Sleep apnoea is one of the most common sleep disorders, affecting 24% of middle-aged men, 9% of middle-aged women and 2-3% of children. With so much misinformation out there, here are five widespread myths of sleep apnoea debunked.
Myth #1: Sleep apnoea only affects men
1 out of 5 adults in Australia experience mild sleep apnoea. Although men are twice as likely to have sleep apnoea as women, women with sleep apnoea are often under-diagnosed for a few reasons.
According to Grace W. Pien, physicians often have a predetermined concept of a sleep apnoea patient; for example, a middle-aged overweight male. Thus, when symptoms such as morning headaches, mood disturbances and a lack of energy are brought up, diagnosis of obstructive sleep apnoea (OSA) is often overlooked. Instead such symptoms are pinpointed to other health conditions. This results in a less likely chance of being referred to a sleep clinic for further evaluation and increases the risks associated with skipping CPAP therapy.
Here are some common sleep apnoea misdiagnoses:
- Fatigue from overworking
- Cardiac illnesses
- Menopausal changes
Moreover, sleep apnoea expert Susheel P. Patil, states that women who have undergone menopause are at an increased risk of developing sleep apnoea.
Children are also at risk of sleep apnoea as many as 1 in 10 children are affected by OSA. According to Dr. Craig Canapari, 33% of obese children suffer from OSA and 10-20% of children who snore may have sleep apnoea. However, overall up to 3% of children have sleep apnoea.
Ultimately, all age groups from both genders are affected by the condition.
Myth #2: Sleep apnoea is caused by obesity
Being overweight or obese strongly increases the risk of developing sleep apnoea as the fatty tissue at the back of the throat collapses and blocks the airway throughout the night.
However, even a thin person can develop sleep apnoea if they have a narrow airway or structural abnormalities in the jaw, tonsils, tongue, septum and soft palate. By the same notion, an athlete with a muscular neck may experience similar problems.
A person of average weight can have sleep apnoea too. Ultimately, the facial and neck anatomy is an important factor towards developing sleep apnoea. For example those that are at an increased risk of developing sleep apnoea have:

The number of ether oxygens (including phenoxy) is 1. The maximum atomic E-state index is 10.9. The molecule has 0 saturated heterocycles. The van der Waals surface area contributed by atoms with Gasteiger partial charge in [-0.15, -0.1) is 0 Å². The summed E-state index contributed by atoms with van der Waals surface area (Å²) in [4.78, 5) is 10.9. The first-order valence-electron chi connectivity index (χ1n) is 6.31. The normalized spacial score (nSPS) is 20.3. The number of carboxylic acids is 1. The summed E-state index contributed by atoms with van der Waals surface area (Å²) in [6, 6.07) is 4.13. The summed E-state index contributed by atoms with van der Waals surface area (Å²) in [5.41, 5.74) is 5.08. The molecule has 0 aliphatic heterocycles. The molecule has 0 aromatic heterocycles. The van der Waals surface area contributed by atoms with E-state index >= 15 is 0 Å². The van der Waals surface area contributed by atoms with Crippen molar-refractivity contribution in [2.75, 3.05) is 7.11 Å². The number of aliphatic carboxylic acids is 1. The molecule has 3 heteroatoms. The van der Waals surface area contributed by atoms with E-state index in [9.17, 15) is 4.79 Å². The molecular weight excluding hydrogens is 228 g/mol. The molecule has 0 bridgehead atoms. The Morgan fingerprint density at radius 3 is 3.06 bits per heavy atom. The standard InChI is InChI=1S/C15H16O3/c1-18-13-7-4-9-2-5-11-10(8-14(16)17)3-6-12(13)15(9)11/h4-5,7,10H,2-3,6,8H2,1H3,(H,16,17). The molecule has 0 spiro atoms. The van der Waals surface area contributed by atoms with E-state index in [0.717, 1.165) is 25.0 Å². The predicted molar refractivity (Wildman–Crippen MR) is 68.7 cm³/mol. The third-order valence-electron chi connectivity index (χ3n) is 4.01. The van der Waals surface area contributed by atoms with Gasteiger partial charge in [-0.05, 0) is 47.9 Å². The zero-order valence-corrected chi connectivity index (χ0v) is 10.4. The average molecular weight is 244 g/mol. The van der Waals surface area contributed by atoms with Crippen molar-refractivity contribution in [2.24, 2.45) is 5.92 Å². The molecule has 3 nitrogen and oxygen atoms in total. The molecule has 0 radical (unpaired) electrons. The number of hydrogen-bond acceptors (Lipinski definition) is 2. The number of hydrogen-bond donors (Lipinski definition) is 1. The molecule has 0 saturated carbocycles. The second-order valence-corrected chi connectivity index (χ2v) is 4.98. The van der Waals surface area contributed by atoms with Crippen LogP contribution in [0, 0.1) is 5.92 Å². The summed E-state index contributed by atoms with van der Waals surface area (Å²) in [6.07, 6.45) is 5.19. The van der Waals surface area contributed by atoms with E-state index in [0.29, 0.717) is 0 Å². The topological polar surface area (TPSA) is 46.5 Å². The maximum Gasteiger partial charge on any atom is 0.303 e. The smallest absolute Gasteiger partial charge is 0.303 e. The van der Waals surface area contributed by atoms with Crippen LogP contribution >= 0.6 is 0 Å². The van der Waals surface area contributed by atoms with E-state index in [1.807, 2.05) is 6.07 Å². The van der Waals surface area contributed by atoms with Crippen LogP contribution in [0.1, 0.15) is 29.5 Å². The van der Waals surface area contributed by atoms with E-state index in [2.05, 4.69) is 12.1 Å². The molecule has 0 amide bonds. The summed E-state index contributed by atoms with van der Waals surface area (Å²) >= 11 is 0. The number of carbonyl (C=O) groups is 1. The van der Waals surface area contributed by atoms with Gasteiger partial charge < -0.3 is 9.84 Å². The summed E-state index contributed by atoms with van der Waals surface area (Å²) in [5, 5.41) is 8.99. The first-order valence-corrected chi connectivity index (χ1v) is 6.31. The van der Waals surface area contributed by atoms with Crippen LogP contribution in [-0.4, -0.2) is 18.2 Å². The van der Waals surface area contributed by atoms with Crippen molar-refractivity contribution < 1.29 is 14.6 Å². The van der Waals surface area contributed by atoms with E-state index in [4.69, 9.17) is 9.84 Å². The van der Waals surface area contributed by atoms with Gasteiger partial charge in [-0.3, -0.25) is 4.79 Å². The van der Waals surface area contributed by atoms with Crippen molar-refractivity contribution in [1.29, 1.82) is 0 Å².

- Large tonsils
- A small jaw
- A recessed chin or a large neck
- A large overbite
Thus weight does play an important factor. However, it is not the only factor as there are many other causes such as supine sleeping (lying flat on your back), a large neck circumference, recent weight gain or chronic sinusitis.
Myth #3: Snoring means you have sleep apnoea
Snoring does not immediately diagnose you with sleep apnoea, rather it is just a ‘what-if’, a clue. To debunk this myth, not everyone who has sleep apnoea snores.
Snoring is considered a symptom of sleep apnoea when it is followed by silent breathing pauses, choking or gasping sounds. In fact, people with OSA stop breathing almost 400 times during the night; each pause lasts 10-30 seconds, usually followed by a snort upon breathing again.
One in three men and one in five women who snore suffer from some form of OSA. Snoring also signals other health conditions such as:
- Type 2 diabetes
Myth #4: I look unattractive wearing a CPAP mask
Interestingly from a physical perspective, research shows that wearing a CPAP mask makes a person look more attractive.
In a 2013 study conducted by the University of Michigan, before and after photos of patients using CPAP therapy surprisingly revealed that the patients after therapy looked 68% more alert, 67% more attractive and 64% more youthful.
The researchers also found that undergoing therapy decreased redness under the eyes and cheeks. Thus, in the long-run, patients are often happier, healthier, and more attractive because they are getting more restful sleep.
Myth #5: One mask fits all – All CPAP devices are alike
Everyone’s face is unique, thus it is important to find a mask that fits and works for you.
The main types of masks are face masks, nasal masks and pillow masks. There is often a misconception that a full face mask is better than a nasal mask, however this is not necessarily true. Full face masks are better suited for people who breathe through their mouth and require higher pressure. On the other hand, a nasal mask is preferred for those seeking more natural airflow and for those who move around in their sleep a lot.
Moreover, each CPAP machine has different features and are therefore not all alike. Features such as fixed or variable pressure, humidification or pressure relief technology can be evaluated and chosen to suit your unique needs.
Read our full comprehensive guide for more information on choosing the right mask and CPAP machine for you here.
Sleep plays a vital role in good health and well-being. If you believe you may be at risk of sleep apnoea, do no hesitate to contact your doctor immediately and take the correct steps towards getting the right treatment for you.